The University Record, April 5, 1999

Pregnant women should avoid unsafe herbs

From Medical Center Public Relations

Pregnant women should not equate natural herbal remedies with healthy prenatal care. Herbal supplements and medicines abound on the shelves of today's supermarkets and health food stores, but women who are pregnant should think twice before adding a natural ingredient to their diet.

"Pregnancy is a time when we need to pay particular attention to a healthy lifestyle and healthy eating habits. Remember that anything you eat or drink crosses the placenta and affects the baby," says Sandra Lynne, a certified nurse midwife with the Health System. "As a general rule, herbs that we cook with are safe. Manufactured prepared herbal teas are safe. Herbal remedies that you may find in the health food store could be unsafe.

"We just don't know the strength that we're getting because they're not tested or standardized in this country, so it's important not to ingest (herbal remedies) during pregnancy."

Nearly $4 billion in herbal remedies are sold annually in the United States. Unlike drugs that are regulated by the U.S. Food and Drug Administration (FDA), herbal remedies are not monitored as an industry.

"I have great respect for herbal medicine. It works in a lot of people a lot of the time," Lynne says. "But we really need more studies. We need more research so that we know what's safe and what's not safe in pregnancy."

During the first three months of pregnancy, the baby's major organs develop rapidly. Food and liquids ingested by the mother pass through the placenta to the baby. Physicians recommend that preganant women not take any medications during their first trimester. Lynne extends that precaution to herbal remedies.

"Many people think, 'Well, this is just like a vitamin--it's over-the-counter, it must be safe. I don't need to talk to my midwife about that.' But we really need to know everything our patients are taking, including herbal medicines," she says.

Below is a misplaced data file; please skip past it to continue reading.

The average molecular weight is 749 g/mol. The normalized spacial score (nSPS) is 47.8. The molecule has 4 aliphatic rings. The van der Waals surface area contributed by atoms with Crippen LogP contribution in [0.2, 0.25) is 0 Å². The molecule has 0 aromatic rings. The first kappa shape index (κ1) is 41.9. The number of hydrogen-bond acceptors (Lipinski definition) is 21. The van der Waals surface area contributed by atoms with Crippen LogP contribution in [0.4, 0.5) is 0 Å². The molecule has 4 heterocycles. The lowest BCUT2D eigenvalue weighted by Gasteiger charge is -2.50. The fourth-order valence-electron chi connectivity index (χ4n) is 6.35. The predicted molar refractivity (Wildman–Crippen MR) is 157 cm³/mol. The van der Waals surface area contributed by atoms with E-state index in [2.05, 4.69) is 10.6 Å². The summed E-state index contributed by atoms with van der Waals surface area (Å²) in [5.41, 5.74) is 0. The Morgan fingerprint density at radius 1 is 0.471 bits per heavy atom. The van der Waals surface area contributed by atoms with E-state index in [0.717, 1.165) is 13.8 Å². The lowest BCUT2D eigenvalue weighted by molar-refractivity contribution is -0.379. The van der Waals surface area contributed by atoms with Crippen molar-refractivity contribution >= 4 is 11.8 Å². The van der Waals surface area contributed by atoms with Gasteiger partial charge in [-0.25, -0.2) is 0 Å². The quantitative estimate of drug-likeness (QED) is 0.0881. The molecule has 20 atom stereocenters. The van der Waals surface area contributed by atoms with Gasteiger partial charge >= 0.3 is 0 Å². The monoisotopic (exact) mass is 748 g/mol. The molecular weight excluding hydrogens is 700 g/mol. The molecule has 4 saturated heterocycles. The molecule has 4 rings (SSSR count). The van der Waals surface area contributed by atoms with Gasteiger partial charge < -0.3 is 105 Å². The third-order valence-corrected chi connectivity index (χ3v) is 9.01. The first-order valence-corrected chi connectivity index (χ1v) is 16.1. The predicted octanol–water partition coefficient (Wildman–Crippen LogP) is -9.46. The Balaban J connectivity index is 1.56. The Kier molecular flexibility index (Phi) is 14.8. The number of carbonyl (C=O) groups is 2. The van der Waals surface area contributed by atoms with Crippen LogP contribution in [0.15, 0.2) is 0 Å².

Pre-packaged herbal teas are considered safe for pregnant women, as the amount of herb is small and poses no risk to the baby. Lynne cautions against making your own herbal tea, however, because it's difficult to determine just how much of the herb is being used. "If you make your own teas, they could be quite a bit stronger and have adverse effects on a pregnant woman and her baby," she says.

Lynne suggests pregnant women interested in herbal remedies talk with their health care provider and consult guides to herbal supplements.


Herbs to avoid during the first 12 weeks of pregnancy include:

  • Ginger in large amounts. While small doses of ginger may be used to quell queasy stomachs and morning sickness, large amounts should be avoided. A typical dose of ginger in Chinese medicine is 9 grams--an unsafe amount for pregnant women.

  • St. John's Wort. An increasingly popular remedy for depression, it has not undergone enough testing to determine its safety during pregnancy.

  • Echinacea. The herb is used commonly to ward off colds and flu. Like St. John's Wort, however, echinacea has not been tested enough to be used safely during pregnancy.

  • Ephedra and kava root. Both are stimulants that can increase the heart rate and cause shortness of breath. Ephedrine, deprived from ephedra, is sometimes used in cold remedies.